5 African fintech startups to watch in 2023

5 African fintech startups to watch in 2023

Fintech is one of the most dynamic and innovative sectors in Africa, with hundreds of startups offering solutions for payments, lending, banking, insurance and more. In 2022, African fintech startups raised over $1.4 billion in funding, according to Disrupt Africa, and attracted global attention with acquisitions and partnerships.

Africa is a continent with immense potential for innovation and growth in the financial sector. According to the World Bank, more than 60% of the population in sub-Saharan Africa is unbanked, meaning they lack access to formal financial services such as savings, credit, insurance and payments. However, thanks to the rapid adoption of mobile phones and internet connectivity, many African entrepreneurs are developing innovative solutions to address this gap and provide affordable and convenient financial services to millions of people.

In this blog post, we will highlight five African fintech startups that are making waves in the industry and have the potential to scale up and impact millions of lives in 2023 and beyond.


Okra is a Nigerian startup that provides an API platform for connecting bank accounts to third-party applications. Founded in 2019, Okra has secured partnerships with major players like Access Bank, Interswitch and uLesson, and raised $10 million in a seed round led by TLcom Capital and Accenture Ventures. Okra enables businesses to access real-time financial data, initiate payments, verify identity and perform direct debits from customers’ bank accounts.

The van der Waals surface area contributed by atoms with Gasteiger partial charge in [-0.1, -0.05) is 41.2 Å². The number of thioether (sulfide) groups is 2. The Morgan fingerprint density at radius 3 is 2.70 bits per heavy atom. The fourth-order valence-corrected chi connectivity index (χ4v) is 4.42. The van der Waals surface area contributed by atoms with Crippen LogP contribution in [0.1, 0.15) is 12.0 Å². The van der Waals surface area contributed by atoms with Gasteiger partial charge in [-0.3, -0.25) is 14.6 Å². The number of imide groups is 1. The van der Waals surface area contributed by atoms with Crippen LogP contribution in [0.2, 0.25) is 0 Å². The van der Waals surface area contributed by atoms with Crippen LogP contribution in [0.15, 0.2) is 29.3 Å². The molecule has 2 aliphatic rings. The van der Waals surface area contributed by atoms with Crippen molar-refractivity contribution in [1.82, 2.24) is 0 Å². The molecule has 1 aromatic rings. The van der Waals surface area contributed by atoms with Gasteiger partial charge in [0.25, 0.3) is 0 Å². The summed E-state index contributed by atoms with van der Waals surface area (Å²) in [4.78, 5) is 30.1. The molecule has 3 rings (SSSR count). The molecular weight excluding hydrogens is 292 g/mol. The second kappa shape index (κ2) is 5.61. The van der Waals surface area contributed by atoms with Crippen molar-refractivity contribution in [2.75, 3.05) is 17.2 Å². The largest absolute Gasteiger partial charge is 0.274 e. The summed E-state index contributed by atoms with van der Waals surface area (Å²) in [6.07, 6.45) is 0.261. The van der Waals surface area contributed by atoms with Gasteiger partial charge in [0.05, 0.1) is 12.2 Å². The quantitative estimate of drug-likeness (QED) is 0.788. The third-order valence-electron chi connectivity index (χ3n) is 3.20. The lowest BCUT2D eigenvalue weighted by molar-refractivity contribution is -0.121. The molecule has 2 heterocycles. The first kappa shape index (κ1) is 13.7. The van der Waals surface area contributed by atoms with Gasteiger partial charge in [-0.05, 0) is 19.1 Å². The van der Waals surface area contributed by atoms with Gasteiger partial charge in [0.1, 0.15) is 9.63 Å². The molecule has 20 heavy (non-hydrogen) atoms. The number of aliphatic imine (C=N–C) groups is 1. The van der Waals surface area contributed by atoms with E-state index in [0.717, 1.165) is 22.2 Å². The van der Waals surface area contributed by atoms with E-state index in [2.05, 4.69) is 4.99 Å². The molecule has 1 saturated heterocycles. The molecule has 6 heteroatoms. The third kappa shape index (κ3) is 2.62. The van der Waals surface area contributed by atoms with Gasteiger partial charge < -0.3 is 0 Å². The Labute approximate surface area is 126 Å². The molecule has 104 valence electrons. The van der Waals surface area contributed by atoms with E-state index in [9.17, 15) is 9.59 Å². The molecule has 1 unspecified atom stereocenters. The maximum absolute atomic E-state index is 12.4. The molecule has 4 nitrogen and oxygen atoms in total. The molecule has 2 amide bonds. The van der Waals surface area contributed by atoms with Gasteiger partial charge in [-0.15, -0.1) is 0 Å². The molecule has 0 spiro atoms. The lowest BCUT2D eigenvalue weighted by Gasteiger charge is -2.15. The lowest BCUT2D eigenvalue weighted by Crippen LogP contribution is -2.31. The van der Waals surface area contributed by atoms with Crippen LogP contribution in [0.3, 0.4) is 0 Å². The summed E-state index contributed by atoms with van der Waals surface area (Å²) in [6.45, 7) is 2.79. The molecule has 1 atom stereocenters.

Moove is a Nigerian mobility fintech that provides revenue-based vehicle financing to drivers and transport entrepreneurs across Africa. Launched in 2019, Moove has facilitated over $200 million in loans for more than 10,000 drivers on platforms like Uber and Bolt. Moove leverages data and technology to assess credit risk and offer flexible repayment terms based on drivers’ earnings. Moove raised $68.5 million in a Series A round led by Speedinvest and Left Lane Capital.


Tabby is an Egyptian startup that offers a buy now, pay later (BNPL) service for online and offline shoppers in the Middle East and North Africa. Founded in 2019, Tabby allows customers to split their purchases into four interest-free installments or pay after 14 days with no fees. Tabby partners with over 2,000 merchants across various sectors, including fashion, electronics, beauty and travel. Tabby raised $50 million in a Series B round led by Global Founders Capital and STV.


Wave is a Senegalese startup that provides a mobile money service that allows users to send and receive money instantly and securely via their phones. Founded in 2018, Wave aims to make mobile money more accessible and affordable by charging no fees for transactions and offering competitive exchange rates. Wave operates in Senegal, Uganda, Gambia, Mali, Burkina Faso and Ivory Coast, where it claims to have over 5 million active users and process over $2.5 billion in annualized payment volume. Wave raised $200 million in a Series A round led by Sequoia Heritage and Stripe.


JUMO is a South African startup that operates a technology platform for building and running financial services for emerging markets. Founded in 2014, JUMO partners with banks, mobile network operators and fintech companies to offer credit, savings and insurance products to underserved customers. JUMO has served over 20 million customers and disbursed over $3 billion in loans across 15 markets in Africa and Asia. JUMO raised $55 million in a funding round led by Goldman Sachs.

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